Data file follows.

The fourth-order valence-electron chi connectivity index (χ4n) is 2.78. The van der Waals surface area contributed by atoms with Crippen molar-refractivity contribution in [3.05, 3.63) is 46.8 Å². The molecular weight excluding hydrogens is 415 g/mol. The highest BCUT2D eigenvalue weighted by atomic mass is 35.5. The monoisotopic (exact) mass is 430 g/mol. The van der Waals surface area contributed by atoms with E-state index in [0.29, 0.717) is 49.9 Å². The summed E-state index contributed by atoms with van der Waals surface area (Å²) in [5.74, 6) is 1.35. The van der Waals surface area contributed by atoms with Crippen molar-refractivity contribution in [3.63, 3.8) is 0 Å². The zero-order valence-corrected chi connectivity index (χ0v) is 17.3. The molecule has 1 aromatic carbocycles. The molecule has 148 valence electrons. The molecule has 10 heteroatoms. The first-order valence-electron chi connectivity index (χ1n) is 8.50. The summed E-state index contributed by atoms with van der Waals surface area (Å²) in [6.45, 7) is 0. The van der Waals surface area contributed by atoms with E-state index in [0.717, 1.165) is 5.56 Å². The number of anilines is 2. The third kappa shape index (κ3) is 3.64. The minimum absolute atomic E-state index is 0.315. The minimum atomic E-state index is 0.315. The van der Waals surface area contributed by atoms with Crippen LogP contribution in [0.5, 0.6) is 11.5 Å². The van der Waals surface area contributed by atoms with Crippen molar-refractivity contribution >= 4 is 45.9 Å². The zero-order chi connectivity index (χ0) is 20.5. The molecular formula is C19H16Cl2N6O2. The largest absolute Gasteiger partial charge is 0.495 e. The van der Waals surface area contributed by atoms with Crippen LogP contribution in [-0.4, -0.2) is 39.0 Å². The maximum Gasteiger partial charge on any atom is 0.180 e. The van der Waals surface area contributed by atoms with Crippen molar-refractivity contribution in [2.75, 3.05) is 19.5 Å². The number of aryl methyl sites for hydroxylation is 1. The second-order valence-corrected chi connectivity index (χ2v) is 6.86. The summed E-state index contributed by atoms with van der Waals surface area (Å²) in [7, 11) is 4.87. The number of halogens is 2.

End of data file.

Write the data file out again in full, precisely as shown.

The fourth-order valence-electron chi connectivity index (χ4n) is 2.78. The van der Waals surface area contributed by atoms with Crippen molar-refractivity contribution in [3.05, 3.63) is 46.8 Å². The molecular weight excluding hydrogens is 415 g/mol. The highest BCUT2D eigenvalue weighted by atomic mass is 35.5. The monoisotopic (exact) mass is 430 g/mol. The van der Waals surface area contributed by atoms with E-state index in [0.29, 0.717) is 49.9 Å². The summed E-state index contributed by atoms with van der Waals surface area (Å²) in [5.74, 6) is 1.35. The van der Waals surface area contributed by atoms with Crippen molar-refractivity contribution in [3.63, 3.8) is 0 Å². The zero-order valence-corrected chi connectivity index (χ0v) is 17.3. The molecule has 1 aromatic carbocycles. The molecule has 148 valence electrons. The molecule has 10 heteroatoms. The first-order valence-electron chi connectivity index (χ1n) is 8.50. The summed E-state index contributed by atoms with van der Waals surface area (Å²) in [6.45, 7) is 0. The van der Waals surface area contributed by atoms with E-state index in [0.717, 1.165) is 5.56 Å². The number of anilines is 2. The third kappa shape index (κ3) is 3.64. The minimum absolute atomic E-state index is 0.315. The minimum atomic E-state index is 0.315. The van der Waals surface area contributed by atoms with Crippen LogP contribution in [0.5, 0.6) is 11.5 Å². The van der Waals surface area contributed by atoms with Crippen molar-refractivity contribution >= 4 is 45.9 Å². The zero-order chi connectivity index (χ0) is 20.5. The molecular formula is C19H16Cl2N6O2. The largest absolute Gasteiger partial charge is 0.495 e. The van der Waals surface area contributed by atoms with Crippen LogP contribution in [-0.4, -0.2) is 39.0 Å². The maximum Gasteiger partial charge on any atom is 0.180 e. The van der Waals surface area contributed by atoms with Crippen molar-refractivity contribution in [2.75, 3.05) is 19.5 Å². The number of aryl methyl sites for hydroxylation is 1. The second-order valence-corrected chi connectivity index (χ2v) is 6.86. The summed E-state index contributed by atoms with van der Waals surface area (Å²) in [7, 11) is 4.87. The number of halogens is 2.